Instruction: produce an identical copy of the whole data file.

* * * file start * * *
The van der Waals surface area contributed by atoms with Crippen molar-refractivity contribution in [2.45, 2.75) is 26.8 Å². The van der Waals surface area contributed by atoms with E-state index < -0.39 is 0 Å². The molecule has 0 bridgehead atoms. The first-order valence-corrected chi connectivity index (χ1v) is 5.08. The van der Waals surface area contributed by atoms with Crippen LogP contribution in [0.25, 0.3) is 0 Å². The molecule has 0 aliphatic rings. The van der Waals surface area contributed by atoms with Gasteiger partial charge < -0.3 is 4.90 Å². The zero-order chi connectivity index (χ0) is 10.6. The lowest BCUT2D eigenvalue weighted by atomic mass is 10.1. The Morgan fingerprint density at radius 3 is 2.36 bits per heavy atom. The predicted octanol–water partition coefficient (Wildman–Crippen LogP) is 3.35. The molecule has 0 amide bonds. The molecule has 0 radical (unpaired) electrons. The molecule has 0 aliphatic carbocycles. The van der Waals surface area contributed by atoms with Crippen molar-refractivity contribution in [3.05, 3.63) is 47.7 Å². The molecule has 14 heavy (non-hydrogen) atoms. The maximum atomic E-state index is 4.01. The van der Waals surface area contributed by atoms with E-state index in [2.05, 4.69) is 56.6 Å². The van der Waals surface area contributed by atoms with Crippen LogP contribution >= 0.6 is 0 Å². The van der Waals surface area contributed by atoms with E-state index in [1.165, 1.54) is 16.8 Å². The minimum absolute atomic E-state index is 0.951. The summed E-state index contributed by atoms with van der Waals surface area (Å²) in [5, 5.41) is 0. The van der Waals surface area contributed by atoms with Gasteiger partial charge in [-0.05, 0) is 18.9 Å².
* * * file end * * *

The van der Waals surface area contributed by atoms with Crippen molar-refractivity contribution in [2.45, 2.75) is 26.8 Å². The van der Waals surface area contributed by atoms with E-state index < -0.39 is 0 Å². The molecule has 0 bridgehead atoms. The first-order valence-corrected chi connectivity index (χ1v) is 5.08. The van der Waals surface area contributed by atoms with Crippen LogP contribution in [0.25, 0.3) is 0 Å². The molecule has 0 aliphatic rings. The van der Waals surface area contributed by atoms with Gasteiger partial charge < -0.3 is 4.90 Å². The zero-order chi connectivity index (χ0) is 10.6. The lowest BCUT2D eigenvalue weighted by atomic mass is 10.1. The Morgan fingerprint density at radius 3 is 2.36 bits per heavy atom. The predicted octanol–water partition coefficient (Wildman–Crippen LogP) is 3.35. The molecule has 0 amide bonds. The molecule has 0 radical (unpaired) electrons. The molecule has 0 aliphatic carbocycles. The van der Waals surface area contributed by atoms with Crippen molar-refractivity contribution in [3.05, 3.63) is 47.7 Å². The molecule has 14 heavy (non-hydrogen) atoms. The maximum atomic E-state index is 4.01. The van der Waals surface area contributed by atoms with E-state index in [2.05, 4.69) is 56.6 Å². The van der Waals surface area contributed by atoms with Crippen LogP contribution >= 0.6 is 0 Å². The van der Waals surface area contributed by atoms with E-state index in [1.165, 1.54) is 16.8 Å². The minimum absolute atomic E-state index is 0.951. The summed E-state index contributed by atoms with van der Waals surface area (Å²) in [5, 5.41) is 0. The van der Waals surface area contributed by atoms with Gasteiger partial charge in [-0.05, 0) is 18.9 Å².